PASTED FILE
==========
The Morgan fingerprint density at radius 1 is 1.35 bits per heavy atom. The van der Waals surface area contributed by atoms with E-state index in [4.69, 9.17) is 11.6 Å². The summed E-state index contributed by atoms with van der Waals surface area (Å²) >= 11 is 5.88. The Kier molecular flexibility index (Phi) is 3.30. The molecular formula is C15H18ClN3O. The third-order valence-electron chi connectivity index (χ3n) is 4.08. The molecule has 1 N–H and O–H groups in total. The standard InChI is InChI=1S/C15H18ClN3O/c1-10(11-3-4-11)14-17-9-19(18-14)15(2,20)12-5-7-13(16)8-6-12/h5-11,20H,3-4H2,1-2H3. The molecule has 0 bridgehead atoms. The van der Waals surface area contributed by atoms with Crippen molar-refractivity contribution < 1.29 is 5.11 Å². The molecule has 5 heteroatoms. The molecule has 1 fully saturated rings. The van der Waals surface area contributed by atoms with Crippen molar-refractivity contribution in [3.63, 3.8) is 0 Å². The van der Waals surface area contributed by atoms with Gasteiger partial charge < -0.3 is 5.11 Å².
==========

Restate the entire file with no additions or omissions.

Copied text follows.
The Morgan fingerprint density at radius 1 is 1.35 bits per heavy atom. The van der Waals surface area contributed by atoms with E-state index in [4.69, 9.17) is 11.6 Å². The summed E-state index contributed by atoms with van der Waals surface area (Å²) >= 11 is 5.88. The Kier molecular flexibility index (Phi) is 3.30. The molecular formula is C15H18ClN3O. The third-order valence-electron chi connectivity index (χ3n) is 4.08. The molecule has 1 N–H and O–H groups in total. The standard InChI is InChI=1S/C15H18ClN3O/c1-10(11-3-4-11)14-17-9-19(18-14)15(2,20)12-5-7-13(16)8-6-12/h5-11,20H,3-4H2,1-2H3. The molecule has 0 bridgehead atoms. The van der Waals surface area contributed by atoms with Crippen molar-refractivity contribution < 1.29 is 5.11 Å². The molecule has 5 heteroatoms. The molecule has 1 fully saturated rings. The van der Waals surface area contributed by atoms with Crippen molar-refractivity contribution in [3.63, 3.8) is 0 Å². The van der Waals surface area contributed by atoms with Gasteiger partial charge < -0.3 is 5.11 Å².